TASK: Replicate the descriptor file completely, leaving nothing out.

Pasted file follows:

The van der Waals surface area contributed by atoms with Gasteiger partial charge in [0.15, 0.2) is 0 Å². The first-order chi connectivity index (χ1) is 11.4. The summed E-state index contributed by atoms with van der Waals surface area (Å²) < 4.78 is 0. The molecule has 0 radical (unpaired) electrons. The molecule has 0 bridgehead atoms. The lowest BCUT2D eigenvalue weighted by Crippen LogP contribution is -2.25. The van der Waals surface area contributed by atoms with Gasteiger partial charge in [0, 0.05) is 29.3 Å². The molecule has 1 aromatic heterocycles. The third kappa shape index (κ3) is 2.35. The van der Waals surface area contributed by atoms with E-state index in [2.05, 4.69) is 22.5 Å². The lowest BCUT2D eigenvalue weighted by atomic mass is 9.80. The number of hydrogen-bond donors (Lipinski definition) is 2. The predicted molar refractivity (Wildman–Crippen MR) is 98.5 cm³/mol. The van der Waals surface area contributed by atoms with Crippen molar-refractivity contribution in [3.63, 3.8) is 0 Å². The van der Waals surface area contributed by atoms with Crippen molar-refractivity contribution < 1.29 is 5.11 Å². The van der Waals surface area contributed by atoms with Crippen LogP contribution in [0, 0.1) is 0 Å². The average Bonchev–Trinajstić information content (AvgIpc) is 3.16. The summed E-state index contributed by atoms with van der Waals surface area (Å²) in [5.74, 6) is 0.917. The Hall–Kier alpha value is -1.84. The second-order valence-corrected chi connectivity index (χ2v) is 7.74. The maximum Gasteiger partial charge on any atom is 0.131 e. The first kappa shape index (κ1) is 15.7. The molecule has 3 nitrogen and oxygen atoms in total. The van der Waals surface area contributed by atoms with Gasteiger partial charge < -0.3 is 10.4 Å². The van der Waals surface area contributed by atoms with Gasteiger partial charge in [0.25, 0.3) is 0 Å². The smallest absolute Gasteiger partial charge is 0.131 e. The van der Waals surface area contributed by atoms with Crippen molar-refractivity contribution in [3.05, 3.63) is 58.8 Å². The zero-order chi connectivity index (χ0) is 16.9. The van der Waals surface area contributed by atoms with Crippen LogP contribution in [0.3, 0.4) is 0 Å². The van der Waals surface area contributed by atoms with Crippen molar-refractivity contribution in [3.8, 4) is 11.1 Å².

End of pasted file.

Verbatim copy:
The van der Waals surface area contributed by atoms with Gasteiger partial charge in [0.15, 0.2) is 0 Å². The first-order chi connectivity index (χ1) is 11.4. The summed E-state index contributed by atoms with van der Waals surface area (Å²) < 4.78 is 0. The molecule has 0 radical (unpaired) electrons. The molecule has 0 bridgehead atoms. The lowest BCUT2D eigenvalue weighted by Crippen LogP contribution is -2.25. The van der Waals surface area contributed by atoms with Gasteiger partial charge in [0, 0.05) is 29.3 Å². The molecule has 1 aromatic heterocycles. The third kappa shape index (κ3) is 2.35. The van der Waals surface area contributed by atoms with E-state index in [2.05, 4.69) is 22.5 Å². The lowest BCUT2D eigenvalue weighted by atomic mass is 9.80. The number of hydrogen-bond donors (Lipinski definition) is 2. The predicted molar refractivity (Wildman–Crippen MR) is 98.5 cm³/mol. The van der Waals surface area contributed by atoms with Crippen molar-refractivity contribution in [3.63, 3.8) is 0 Å². The van der Waals surface area contributed by atoms with Crippen molar-refractivity contribution < 1.29 is 5.11 Å². The van der Waals surface area contributed by atoms with Crippen LogP contribution in [0, 0.1) is 0 Å². The average Bonchev–Trinajstić information content (AvgIpc) is 3.16. The summed E-state index contributed by atoms with van der Waals surface area (Å²) in [5.74, 6) is 0.917. The Hall–Kier alpha value is -1.84. The second-order valence-corrected chi connectivity index (χ2v) is 7.74. The maximum Gasteiger partial charge on any atom is 0.131 e. The first kappa shape index (κ1) is 15.7. The molecule has 3 nitrogen and oxygen atoms in total. The van der Waals surface area contributed by atoms with Gasteiger partial charge < -0.3 is 10.4 Å². The van der Waals surface area contributed by atoms with Gasteiger partial charge in [0.25, 0.3) is 0 Å². The smallest absolute Gasteiger partial charge is 0.131 e. The van der Waals surface area contributed by atoms with Crippen molar-refractivity contribution in [3.05, 3.63) is 58.8 Å². The zero-order chi connectivity index (χ0) is 16.9. The van der Waals surface area contributed by atoms with Crippen LogP contribution in [0.3, 0.4) is 0 Å². The van der Waals surface area contributed by atoms with Crippen molar-refractivity contribution in [3.8, 4) is 11.1 Å².